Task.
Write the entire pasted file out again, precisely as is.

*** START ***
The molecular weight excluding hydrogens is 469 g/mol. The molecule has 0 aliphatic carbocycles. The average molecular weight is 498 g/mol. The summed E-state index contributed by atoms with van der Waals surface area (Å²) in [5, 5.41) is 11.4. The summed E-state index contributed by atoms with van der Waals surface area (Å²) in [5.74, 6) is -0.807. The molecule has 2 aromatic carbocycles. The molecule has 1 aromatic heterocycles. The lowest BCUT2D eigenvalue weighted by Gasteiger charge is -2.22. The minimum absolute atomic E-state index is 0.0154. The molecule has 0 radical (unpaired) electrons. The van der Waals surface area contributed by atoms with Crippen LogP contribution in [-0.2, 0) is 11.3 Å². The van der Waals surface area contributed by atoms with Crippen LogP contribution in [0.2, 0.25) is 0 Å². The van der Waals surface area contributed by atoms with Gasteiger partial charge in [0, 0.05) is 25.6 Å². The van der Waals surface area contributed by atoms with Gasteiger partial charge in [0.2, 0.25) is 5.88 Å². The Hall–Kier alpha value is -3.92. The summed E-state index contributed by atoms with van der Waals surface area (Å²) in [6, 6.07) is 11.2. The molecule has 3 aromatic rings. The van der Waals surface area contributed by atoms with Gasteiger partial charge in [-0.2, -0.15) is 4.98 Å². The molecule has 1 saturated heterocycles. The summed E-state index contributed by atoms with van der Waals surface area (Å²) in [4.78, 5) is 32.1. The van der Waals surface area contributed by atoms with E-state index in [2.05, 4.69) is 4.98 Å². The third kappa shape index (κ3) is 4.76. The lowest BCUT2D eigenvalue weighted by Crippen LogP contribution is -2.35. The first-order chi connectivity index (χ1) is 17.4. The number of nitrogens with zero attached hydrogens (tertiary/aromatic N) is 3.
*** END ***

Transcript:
The molecular weight excluding hydrogens is 469 g/mol. The molecule has 0 aliphatic carbocycles. The average molecular weight is 498 g/mol. The summed E-state index contributed by atoms with van der Waals surface area (Å²) in [5, 5.41) is 11.4. The summed E-state index contributed by atoms with van der Waals surface area (Å²) in [5.74, 6) is -0.807. The molecule has 2 aromatic carbocycles. The molecule has 1 aromatic heterocycles. The lowest BCUT2D eigenvalue weighted by Gasteiger charge is -2.22. The minimum absolute atomic E-state index is 0.0154. The molecule has 0 radical (unpaired) electrons. The van der Waals surface area contributed by atoms with Crippen LogP contribution in [-0.2, 0) is 11.3 Å². The van der Waals surface area contributed by atoms with Crippen LogP contribution in [0.2, 0.25) is 0 Å². The van der Waals surface area contributed by atoms with Gasteiger partial charge in [0, 0.05) is 25.6 Å². The van der Waals surface area contributed by atoms with Gasteiger partial charge in [0.2, 0.25) is 5.88 Å². The Hall–Kier alpha value is -3.92. The summed E-state index contributed by atoms with van der Waals surface area (Å²) in [6, 6.07) is 11.2. The molecule has 3 aromatic rings. The van der Waals surface area contributed by atoms with Gasteiger partial charge in [-0.2, -0.15) is 4.98 Å². The molecule has 1 saturated heterocycles. The summed E-state index contributed by atoms with van der Waals surface area (Å²) in [4.78, 5) is 32.1. The van der Waals surface area contributed by atoms with E-state index in [2.05, 4.69) is 4.98 Å². The third kappa shape index (κ3) is 4.76. The lowest BCUT2D eigenvalue weighted by Crippen LogP contribution is -2.35. The first-order chi connectivity index (χ1) is 17.4. The number of nitrogens with zero attached hydrogens (tertiary/aromatic N) is 3.